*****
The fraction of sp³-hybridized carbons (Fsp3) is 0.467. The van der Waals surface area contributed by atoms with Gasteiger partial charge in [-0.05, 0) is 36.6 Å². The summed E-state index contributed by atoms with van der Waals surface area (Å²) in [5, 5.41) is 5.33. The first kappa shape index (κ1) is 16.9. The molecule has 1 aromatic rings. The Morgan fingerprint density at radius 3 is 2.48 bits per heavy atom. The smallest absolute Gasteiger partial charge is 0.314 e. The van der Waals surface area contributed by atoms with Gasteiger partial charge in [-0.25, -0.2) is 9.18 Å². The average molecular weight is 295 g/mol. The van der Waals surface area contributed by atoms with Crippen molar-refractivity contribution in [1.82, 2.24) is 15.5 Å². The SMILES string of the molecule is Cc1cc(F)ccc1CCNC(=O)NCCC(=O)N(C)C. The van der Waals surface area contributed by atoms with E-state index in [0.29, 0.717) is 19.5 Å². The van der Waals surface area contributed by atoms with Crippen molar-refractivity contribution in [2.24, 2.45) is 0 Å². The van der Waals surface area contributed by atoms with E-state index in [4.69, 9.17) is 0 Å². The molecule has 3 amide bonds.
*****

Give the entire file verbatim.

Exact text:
The fraction of sp³-hybridized carbons (Fsp3) is 0.467. The van der Waals surface area contributed by atoms with Gasteiger partial charge in [-0.05, 0) is 36.6 Å². The summed E-state index contributed by atoms with van der Waals surface area (Å²) in [5, 5.41) is 5.33. The first kappa shape index (κ1) is 16.9. The molecule has 1 aromatic rings. The Morgan fingerprint density at radius 3 is 2.48 bits per heavy atom. The smallest absolute Gasteiger partial charge is 0.314 e. The van der Waals surface area contributed by atoms with Gasteiger partial charge in [-0.25, -0.2) is 9.18 Å². The average molecular weight is 295 g/mol. The van der Waals surface area contributed by atoms with Crippen molar-refractivity contribution in [1.82, 2.24) is 15.5 Å². The SMILES string of the molecule is Cc1cc(F)ccc1CCNC(=O)NCCC(=O)N(C)C. The van der Waals surface area contributed by atoms with E-state index in [0.29, 0.717) is 19.5 Å². The van der Waals surface area contributed by atoms with Crippen molar-refractivity contribution in [2.24, 2.45) is 0 Å². The van der Waals surface area contributed by atoms with E-state index in [4.69, 9.17) is 0 Å². The molecule has 3 amide bonds.